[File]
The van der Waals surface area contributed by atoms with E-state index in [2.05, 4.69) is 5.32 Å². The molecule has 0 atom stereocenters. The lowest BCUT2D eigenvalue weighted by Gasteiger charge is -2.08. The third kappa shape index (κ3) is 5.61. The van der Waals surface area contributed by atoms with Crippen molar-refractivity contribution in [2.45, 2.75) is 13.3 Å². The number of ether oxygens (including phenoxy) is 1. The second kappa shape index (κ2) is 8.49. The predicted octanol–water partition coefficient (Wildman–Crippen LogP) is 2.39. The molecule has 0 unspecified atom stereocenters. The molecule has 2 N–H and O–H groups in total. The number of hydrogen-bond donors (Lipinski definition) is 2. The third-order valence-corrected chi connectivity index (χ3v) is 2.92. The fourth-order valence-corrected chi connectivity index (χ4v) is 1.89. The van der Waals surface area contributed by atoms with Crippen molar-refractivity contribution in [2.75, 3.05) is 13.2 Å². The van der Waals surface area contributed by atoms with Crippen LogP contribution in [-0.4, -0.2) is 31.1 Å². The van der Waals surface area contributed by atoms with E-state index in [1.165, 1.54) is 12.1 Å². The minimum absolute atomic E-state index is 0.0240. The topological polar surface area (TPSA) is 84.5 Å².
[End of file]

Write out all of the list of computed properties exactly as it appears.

The van der Waals surface area contributed by atoms with E-state index in [2.05, 4.69) is 5.32 Å². The molecule has 0 atom stereocenters. The lowest BCUT2D eigenvalue weighted by Gasteiger charge is -2.08. The third kappa shape index (κ3) is 5.61. The van der Waals surface area contributed by atoms with Crippen molar-refractivity contribution in [2.45, 2.75) is 13.3 Å². The number of ether oxygens (including phenoxy) is 1. The second kappa shape index (κ2) is 8.49. The predicted octanol–water partition coefficient (Wildman–Crippen LogP) is 2.39. The molecule has 0 unspecified atom stereocenters. The molecule has 2 N–H and O–H groups in total. The number of hydrogen-bond donors (Lipinski definition) is 2. The third-order valence-corrected chi connectivity index (χ3v) is 2.92. The fourth-order valence-corrected chi connectivity index (χ4v) is 1.89. The van der Waals surface area contributed by atoms with Crippen molar-refractivity contribution in [2.75, 3.05) is 13.2 Å². The van der Waals surface area contributed by atoms with Crippen LogP contribution in [-0.4, -0.2) is 31.1 Å². The van der Waals surface area contributed by atoms with E-state index in [1.165, 1.54) is 12.1 Å². The minimum absolute atomic E-state index is 0.0240. The topological polar surface area (TPSA) is 84.5 Å².